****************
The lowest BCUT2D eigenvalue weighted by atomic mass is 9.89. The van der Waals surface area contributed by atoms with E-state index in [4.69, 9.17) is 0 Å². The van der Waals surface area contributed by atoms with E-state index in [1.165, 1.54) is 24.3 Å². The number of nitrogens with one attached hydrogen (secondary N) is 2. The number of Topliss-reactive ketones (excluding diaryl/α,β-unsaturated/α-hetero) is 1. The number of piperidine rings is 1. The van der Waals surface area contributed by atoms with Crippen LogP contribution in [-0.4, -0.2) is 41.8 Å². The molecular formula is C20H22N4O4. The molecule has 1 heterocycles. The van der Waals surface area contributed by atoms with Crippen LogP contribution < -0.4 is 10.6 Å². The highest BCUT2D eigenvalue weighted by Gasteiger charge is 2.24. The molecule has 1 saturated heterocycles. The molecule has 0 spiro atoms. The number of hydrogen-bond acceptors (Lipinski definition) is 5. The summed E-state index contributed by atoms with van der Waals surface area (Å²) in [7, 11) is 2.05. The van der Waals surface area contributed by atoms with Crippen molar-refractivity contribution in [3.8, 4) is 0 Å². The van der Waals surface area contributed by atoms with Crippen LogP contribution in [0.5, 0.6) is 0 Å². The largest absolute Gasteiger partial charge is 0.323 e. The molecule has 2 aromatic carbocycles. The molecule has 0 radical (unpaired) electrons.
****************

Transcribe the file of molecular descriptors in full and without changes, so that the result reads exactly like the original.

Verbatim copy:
The lowest BCUT2D eigenvalue weighted by atomic mass is 9.89. The van der Waals surface area contributed by atoms with E-state index in [4.69, 9.17) is 0 Å². The van der Waals surface area contributed by atoms with E-state index in [1.165, 1.54) is 24.3 Å². The number of nitrogens with one attached hydrogen (secondary N) is 2. The number of Topliss-reactive ketones (excluding diaryl/α,β-unsaturated/α-hetero) is 1. The number of piperidine rings is 1. The van der Waals surface area contributed by atoms with Crippen LogP contribution in [-0.4, -0.2) is 41.8 Å². The molecular formula is C20H22N4O4. The molecule has 1 heterocycles. The van der Waals surface area contributed by atoms with Crippen LogP contribution < -0.4 is 10.6 Å². The highest BCUT2D eigenvalue weighted by Gasteiger charge is 2.24. The molecule has 1 saturated heterocycles. The molecule has 0 spiro atoms. The number of hydrogen-bond acceptors (Lipinski definition) is 5. The summed E-state index contributed by atoms with van der Waals surface area (Å²) in [7, 11) is 2.05. The van der Waals surface area contributed by atoms with Crippen molar-refractivity contribution in [3.8, 4) is 0 Å². The van der Waals surface area contributed by atoms with Crippen LogP contribution in [0.5, 0.6) is 0 Å². The largest absolute Gasteiger partial charge is 0.323 e. The molecule has 2 aromatic carbocycles. The molecule has 0 radical (unpaired) electrons.